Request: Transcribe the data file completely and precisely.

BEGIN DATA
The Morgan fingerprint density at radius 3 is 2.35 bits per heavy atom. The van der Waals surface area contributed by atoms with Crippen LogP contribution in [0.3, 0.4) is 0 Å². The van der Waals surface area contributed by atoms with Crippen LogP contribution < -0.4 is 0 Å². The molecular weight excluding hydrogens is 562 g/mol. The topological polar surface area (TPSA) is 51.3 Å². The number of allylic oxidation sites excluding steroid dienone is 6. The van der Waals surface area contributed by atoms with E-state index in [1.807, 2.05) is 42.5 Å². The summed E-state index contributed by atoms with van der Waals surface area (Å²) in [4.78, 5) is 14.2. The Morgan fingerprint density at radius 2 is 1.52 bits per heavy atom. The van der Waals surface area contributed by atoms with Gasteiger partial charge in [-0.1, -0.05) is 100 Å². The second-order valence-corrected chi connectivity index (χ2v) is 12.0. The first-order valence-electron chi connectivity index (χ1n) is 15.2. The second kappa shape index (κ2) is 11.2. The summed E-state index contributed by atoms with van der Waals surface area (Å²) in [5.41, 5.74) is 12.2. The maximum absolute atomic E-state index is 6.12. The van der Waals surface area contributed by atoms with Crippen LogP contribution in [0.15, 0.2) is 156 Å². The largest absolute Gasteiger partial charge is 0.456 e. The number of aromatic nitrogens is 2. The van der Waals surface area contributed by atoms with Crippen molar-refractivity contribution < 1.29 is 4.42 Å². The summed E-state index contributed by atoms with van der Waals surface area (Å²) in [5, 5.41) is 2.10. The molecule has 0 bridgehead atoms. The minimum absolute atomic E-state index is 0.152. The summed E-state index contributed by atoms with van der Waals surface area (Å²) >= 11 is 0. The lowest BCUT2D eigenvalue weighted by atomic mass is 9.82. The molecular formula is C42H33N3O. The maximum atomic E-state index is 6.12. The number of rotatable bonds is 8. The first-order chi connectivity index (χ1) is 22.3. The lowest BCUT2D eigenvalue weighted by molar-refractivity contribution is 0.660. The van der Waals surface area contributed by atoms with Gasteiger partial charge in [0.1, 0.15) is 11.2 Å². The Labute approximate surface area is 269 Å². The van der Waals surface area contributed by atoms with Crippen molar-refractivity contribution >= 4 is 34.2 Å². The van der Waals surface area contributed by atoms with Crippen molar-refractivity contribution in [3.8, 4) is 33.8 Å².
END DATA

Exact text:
The Morgan fingerprint density at radius 3 is 2.35 bits per heavy atom. The van der Waals surface area contributed by atoms with Crippen LogP contribution in [0.3, 0.4) is 0 Å². The van der Waals surface area contributed by atoms with Crippen LogP contribution < -0.4 is 0 Å². The molecular weight excluding hydrogens is 562 g/mol. The topological polar surface area (TPSA) is 51.3 Å². The number of allylic oxidation sites excluding steroid dienone is 6. The van der Waals surface area contributed by atoms with E-state index in [1.807, 2.05) is 42.5 Å². The summed E-state index contributed by atoms with van der Waals surface area (Å²) in [4.78, 5) is 14.2. The Morgan fingerprint density at radius 2 is 1.52 bits per heavy atom. The van der Waals surface area contributed by atoms with Gasteiger partial charge in [-0.1, -0.05) is 100 Å². The second-order valence-corrected chi connectivity index (χ2v) is 12.0. The first-order valence-electron chi connectivity index (χ1n) is 15.2. The second kappa shape index (κ2) is 11.2. The summed E-state index contributed by atoms with van der Waals surface area (Å²) in [5.41, 5.74) is 12.2. The maximum absolute atomic E-state index is 6.12. The van der Waals surface area contributed by atoms with Crippen LogP contribution in [0.15, 0.2) is 156 Å². The largest absolute Gasteiger partial charge is 0.456 e. The number of aromatic nitrogens is 2. The van der Waals surface area contributed by atoms with Crippen molar-refractivity contribution < 1.29 is 4.42 Å². The summed E-state index contributed by atoms with van der Waals surface area (Å²) in [5, 5.41) is 2.10. The molecule has 0 bridgehead atoms. The minimum absolute atomic E-state index is 0.152. The summed E-state index contributed by atoms with van der Waals surface area (Å²) >= 11 is 0. The lowest BCUT2D eigenvalue weighted by atomic mass is 9.82. The molecular formula is C42H33N3O. The maximum atomic E-state index is 6.12. The number of rotatable bonds is 8. The first-order chi connectivity index (χ1) is 22.3. The lowest BCUT2D eigenvalue weighted by molar-refractivity contribution is 0.660. The van der Waals surface area contributed by atoms with Gasteiger partial charge in [0.1, 0.15) is 11.2 Å². The Labute approximate surface area is 269 Å². The van der Waals surface area contributed by atoms with Crippen molar-refractivity contribution >= 4 is 34.2 Å². The van der Waals surface area contributed by atoms with Crippen molar-refractivity contribution in [3.8, 4) is 33.8 Å².